If You Abandoned this Sales Tactic, You’ve Been Misled
Don’t stop selling solutions — just change the way you do it.
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The idea that solution selling is dead is a popular talking point these days. Unfortunately, if you've abandoned the tactic based on that opinion, then you've been sorely misled. The catchphrase is popular, but most of the proposed alternatives sound eerily similar to solution-based tactics.
Besides, the problem that's often laid out isn't selling solutions -- it's acting like a salesperson, to begin with. No one wants to be a salesperson's mark, but everyone appreciates someone sharing his or her knowledge to help in making better buying decisions.
Customers still need guidance and benefit greatly from the expertise that only you can provide. You just have to give that expertise in an authentic and genuine spirit of service, rather than just trying to close the next deal.
Why Engage and Not Provide Solutions?
The most common theme among solution-selling naysayers is that, in this day and age, it's annoying. Consumers have a much greater ability to research their needs, so they don't need a sales representative's help as much, and asking them questions will only drive them away.
In part, that's true. Bombarding groups of consumers with canned questionnaires won't win any of them over. Yet the essence of selling a solution is recognizing your consumers' needs and problems, then showing them how you can solve them.
With an effective engagement technique, that level of personalized service is still the most successful way to elevate customer satisfaction. Solving consumers' problems means providing tailored solutions, which a 2018 study by McKinsey & Company found is the most successful way of "boosting customer lifetime value and increasing consumption of existing and new services."
It's more than misleading to claim solution selling is a dead concept while praising customer engagement as the key to selling more. If you're engaging customers and still can't solve their problems, it won't be long before they question what value you actually provide -- and look elsewhere for solutions.
How to Be a Problem Solver
One point that can't be ignored is the fact that consumer data and analytics technology have dramatically changed how customers shop. Whatever strategy you employ to engage with them, it must incorporate these accordingly.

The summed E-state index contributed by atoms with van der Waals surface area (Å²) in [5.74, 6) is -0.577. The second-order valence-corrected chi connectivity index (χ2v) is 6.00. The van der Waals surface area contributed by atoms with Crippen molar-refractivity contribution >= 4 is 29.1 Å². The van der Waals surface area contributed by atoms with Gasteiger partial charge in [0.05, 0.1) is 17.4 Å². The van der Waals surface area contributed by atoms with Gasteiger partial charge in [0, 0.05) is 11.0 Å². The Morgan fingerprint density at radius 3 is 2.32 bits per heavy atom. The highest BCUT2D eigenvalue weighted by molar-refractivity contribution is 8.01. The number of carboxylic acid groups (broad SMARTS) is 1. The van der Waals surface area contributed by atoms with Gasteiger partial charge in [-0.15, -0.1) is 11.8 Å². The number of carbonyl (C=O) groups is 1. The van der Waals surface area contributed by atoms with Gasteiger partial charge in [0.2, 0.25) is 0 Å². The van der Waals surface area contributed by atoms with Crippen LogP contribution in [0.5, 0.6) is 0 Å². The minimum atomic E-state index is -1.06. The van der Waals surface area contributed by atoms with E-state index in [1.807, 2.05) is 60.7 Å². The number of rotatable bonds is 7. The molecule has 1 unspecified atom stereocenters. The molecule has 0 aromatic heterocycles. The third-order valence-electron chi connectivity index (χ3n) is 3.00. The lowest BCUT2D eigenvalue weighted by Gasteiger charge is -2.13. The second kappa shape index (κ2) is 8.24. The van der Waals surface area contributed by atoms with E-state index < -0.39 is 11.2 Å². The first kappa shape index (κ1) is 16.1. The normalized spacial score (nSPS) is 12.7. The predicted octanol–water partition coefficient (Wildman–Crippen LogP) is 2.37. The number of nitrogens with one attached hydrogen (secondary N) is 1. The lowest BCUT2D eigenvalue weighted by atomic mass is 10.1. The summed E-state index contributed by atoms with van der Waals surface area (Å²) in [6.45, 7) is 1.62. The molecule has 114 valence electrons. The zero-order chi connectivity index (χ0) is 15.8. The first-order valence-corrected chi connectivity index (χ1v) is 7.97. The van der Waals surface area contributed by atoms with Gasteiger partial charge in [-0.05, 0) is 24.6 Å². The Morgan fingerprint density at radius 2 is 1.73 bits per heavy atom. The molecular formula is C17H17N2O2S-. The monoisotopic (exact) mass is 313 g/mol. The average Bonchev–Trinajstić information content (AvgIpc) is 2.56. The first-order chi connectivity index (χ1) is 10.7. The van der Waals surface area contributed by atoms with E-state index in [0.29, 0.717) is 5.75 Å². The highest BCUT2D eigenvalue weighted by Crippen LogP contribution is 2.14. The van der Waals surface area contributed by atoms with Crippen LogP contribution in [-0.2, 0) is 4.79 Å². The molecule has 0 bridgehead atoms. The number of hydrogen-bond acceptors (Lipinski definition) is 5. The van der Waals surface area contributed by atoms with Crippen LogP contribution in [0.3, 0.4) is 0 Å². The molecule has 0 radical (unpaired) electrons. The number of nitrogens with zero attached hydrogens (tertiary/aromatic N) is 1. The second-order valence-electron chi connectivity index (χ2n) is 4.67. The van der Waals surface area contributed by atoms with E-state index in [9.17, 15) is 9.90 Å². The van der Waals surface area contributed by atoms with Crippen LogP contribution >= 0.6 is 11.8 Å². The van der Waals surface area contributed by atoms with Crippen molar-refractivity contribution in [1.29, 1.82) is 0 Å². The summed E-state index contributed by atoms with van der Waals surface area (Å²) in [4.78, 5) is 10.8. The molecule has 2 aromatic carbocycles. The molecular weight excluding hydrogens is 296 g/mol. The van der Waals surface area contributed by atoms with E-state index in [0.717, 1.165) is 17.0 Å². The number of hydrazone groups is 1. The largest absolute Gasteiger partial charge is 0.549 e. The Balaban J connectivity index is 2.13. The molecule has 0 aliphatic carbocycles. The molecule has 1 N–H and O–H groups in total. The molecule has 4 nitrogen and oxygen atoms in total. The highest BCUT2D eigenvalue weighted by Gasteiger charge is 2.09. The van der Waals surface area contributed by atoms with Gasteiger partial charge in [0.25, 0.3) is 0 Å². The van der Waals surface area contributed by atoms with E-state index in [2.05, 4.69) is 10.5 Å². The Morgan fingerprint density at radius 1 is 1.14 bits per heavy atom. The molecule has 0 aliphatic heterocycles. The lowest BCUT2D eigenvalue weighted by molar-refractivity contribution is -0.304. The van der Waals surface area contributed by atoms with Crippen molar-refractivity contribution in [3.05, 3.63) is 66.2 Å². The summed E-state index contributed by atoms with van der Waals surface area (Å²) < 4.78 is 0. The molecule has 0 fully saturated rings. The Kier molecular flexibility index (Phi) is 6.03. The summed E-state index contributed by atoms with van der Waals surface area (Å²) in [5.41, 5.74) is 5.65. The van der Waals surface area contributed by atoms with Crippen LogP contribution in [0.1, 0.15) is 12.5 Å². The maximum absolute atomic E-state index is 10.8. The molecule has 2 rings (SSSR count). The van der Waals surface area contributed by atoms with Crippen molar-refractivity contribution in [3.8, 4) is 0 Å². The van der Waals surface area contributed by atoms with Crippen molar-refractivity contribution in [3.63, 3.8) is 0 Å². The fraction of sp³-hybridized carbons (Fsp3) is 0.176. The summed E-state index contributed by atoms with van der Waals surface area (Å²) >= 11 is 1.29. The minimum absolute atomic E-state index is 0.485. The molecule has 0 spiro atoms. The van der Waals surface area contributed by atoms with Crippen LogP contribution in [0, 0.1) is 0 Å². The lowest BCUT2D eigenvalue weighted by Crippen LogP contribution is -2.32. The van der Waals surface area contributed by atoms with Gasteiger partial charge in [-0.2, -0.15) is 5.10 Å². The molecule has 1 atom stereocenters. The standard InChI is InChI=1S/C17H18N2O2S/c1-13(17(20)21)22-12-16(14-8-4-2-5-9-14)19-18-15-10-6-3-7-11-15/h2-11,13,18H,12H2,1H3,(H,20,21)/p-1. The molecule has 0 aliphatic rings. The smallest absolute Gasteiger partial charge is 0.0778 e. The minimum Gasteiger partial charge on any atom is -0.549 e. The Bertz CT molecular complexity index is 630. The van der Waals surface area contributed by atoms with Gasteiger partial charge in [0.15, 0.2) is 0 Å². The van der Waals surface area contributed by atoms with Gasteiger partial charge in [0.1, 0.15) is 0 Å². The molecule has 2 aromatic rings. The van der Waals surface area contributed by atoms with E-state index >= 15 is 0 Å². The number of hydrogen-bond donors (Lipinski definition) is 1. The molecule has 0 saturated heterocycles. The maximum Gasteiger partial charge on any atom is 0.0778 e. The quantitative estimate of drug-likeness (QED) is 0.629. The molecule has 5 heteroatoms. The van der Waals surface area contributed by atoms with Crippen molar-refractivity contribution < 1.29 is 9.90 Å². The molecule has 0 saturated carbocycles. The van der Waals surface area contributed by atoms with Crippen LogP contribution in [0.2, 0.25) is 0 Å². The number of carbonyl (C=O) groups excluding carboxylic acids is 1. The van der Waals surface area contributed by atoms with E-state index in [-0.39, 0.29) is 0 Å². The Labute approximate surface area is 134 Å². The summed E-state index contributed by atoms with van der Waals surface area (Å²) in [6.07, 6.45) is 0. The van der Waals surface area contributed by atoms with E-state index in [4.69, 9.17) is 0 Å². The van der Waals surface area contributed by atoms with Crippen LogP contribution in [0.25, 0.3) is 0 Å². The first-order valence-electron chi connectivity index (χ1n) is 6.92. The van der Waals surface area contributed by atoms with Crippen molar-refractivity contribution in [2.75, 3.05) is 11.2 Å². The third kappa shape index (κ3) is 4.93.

To get you started, take these steps to combine old-school solution selling with new-school customer engagement:
1. Find the customers who need solutions.
The reason many people argue that solution selling is dead -- namely, that it's too easy for consumers to find information now -- is the same reason why it's easier to find customers who actually need solutions.
According to an Adobe study, people spend nearly eight hours a day engaging with digital content on their smart devices. Tapping into the data this creates can give you a glimpse into what they're searching for most. Using innovative analytics and artificial intelligence, you can gain insight into what your consumers' greatest needs are and who could benefit most from your products or services. So, find out what their problems are and speak to them specifically.
2. Ask about their particular problems.
Finding consumers with problems that you can solve saves you time, but the next part -- the pitch -- is where it can all go wrong fast. Not understanding this is the reason why many solution-selling tactics don't work. Instead of charging in with your sales pitch, do your homework first to learn more about the problems your prospects face and what they've tried in the past.
Consumers put in a lot of legwork before making a purchase, so you need to do the same before you take up their time. That's the approach Matt Sunshine, managing partner of the Center for Sales Strategy, calls the "define stage" of the sales process. The goal is to "discover the opportunity and confirm that it would be of value to the client" before moving on to trying to solve their problems or pain points.
3. Demonstrate how you can solve them.
Showing customers that you understand their problems gets their attention and holds it. Now it's time to prove that you can be of use (if not absolutely vital) to solving those problems. This may require you to be flexible and willing to shift from your typical processes at times in the name of providing the best solution. And always be sure to tell customers the whole story.
For instance, if you're providing a solution for industrial clients, highlight how much money they're losing each day because their plant isn't operating correctly or efficiently. Then showcase how you plan to fix the issue in a timely manner to save them money by having a fully operational or more efficient facility faster. If you solve their problems, you'll have loyal customers who could become brand evangelists for you.
This final point highlights the whole misconception about solution selling being obsolete. Remember that customers still need help solving problems, but they won't waste time with salespeople who don't understand the bigger picture or haven't done their homework.